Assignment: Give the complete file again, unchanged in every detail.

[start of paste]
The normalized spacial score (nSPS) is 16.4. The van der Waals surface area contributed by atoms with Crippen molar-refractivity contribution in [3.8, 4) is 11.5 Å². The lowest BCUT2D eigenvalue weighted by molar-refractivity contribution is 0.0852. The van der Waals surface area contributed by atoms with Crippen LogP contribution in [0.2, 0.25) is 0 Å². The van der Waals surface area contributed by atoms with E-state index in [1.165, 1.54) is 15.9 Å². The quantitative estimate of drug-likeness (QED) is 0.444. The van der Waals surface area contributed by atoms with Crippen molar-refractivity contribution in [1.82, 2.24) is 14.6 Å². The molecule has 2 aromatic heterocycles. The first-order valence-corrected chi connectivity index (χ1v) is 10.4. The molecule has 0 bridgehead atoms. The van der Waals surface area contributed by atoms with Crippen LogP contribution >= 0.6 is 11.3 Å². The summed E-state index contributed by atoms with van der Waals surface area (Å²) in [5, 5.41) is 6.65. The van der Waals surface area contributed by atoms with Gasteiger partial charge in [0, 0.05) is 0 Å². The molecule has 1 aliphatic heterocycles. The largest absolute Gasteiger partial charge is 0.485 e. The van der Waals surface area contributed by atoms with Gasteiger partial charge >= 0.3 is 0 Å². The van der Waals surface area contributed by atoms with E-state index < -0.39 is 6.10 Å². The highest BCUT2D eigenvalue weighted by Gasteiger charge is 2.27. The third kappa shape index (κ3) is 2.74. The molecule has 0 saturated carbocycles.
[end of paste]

The normalized spacial score (nSPS) is 16.4. The van der Waals surface area contributed by atoms with Crippen molar-refractivity contribution in [3.8, 4) is 11.5 Å². The lowest BCUT2D eigenvalue weighted by molar-refractivity contribution is 0.0852. The van der Waals surface area contributed by atoms with Crippen LogP contribution in [0.2, 0.25) is 0 Å². The van der Waals surface area contributed by atoms with E-state index in [1.165, 1.54) is 15.9 Å². The quantitative estimate of drug-likeness (QED) is 0.444. The van der Waals surface area contributed by atoms with Crippen molar-refractivity contribution in [1.82, 2.24) is 14.6 Å². The molecule has 2 aromatic heterocycles. The first-order valence-corrected chi connectivity index (χ1v) is 10.4. The molecule has 0 bridgehead atoms. The van der Waals surface area contributed by atoms with Crippen LogP contribution >= 0.6 is 11.3 Å². The summed E-state index contributed by atoms with van der Waals surface area (Å²) in [5, 5.41) is 6.65. The van der Waals surface area contributed by atoms with Gasteiger partial charge in [0, 0.05) is 0 Å². The molecule has 1 aliphatic heterocycles. The largest absolute Gasteiger partial charge is 0.485 e. The van der Waals surface area contributed by atoms with Gasteiger partial charge >= 0.3 is 0 Å². The van der Waals surface area contributed by atoms with E-state index < -0.39 is 6.10 Å². The highest BCUT2D eigenvalue weighted by Gasteiger charge is 2.27. The third kappa shape index (κ3) is 2.74. The molecule has 0 saturated carbocycles.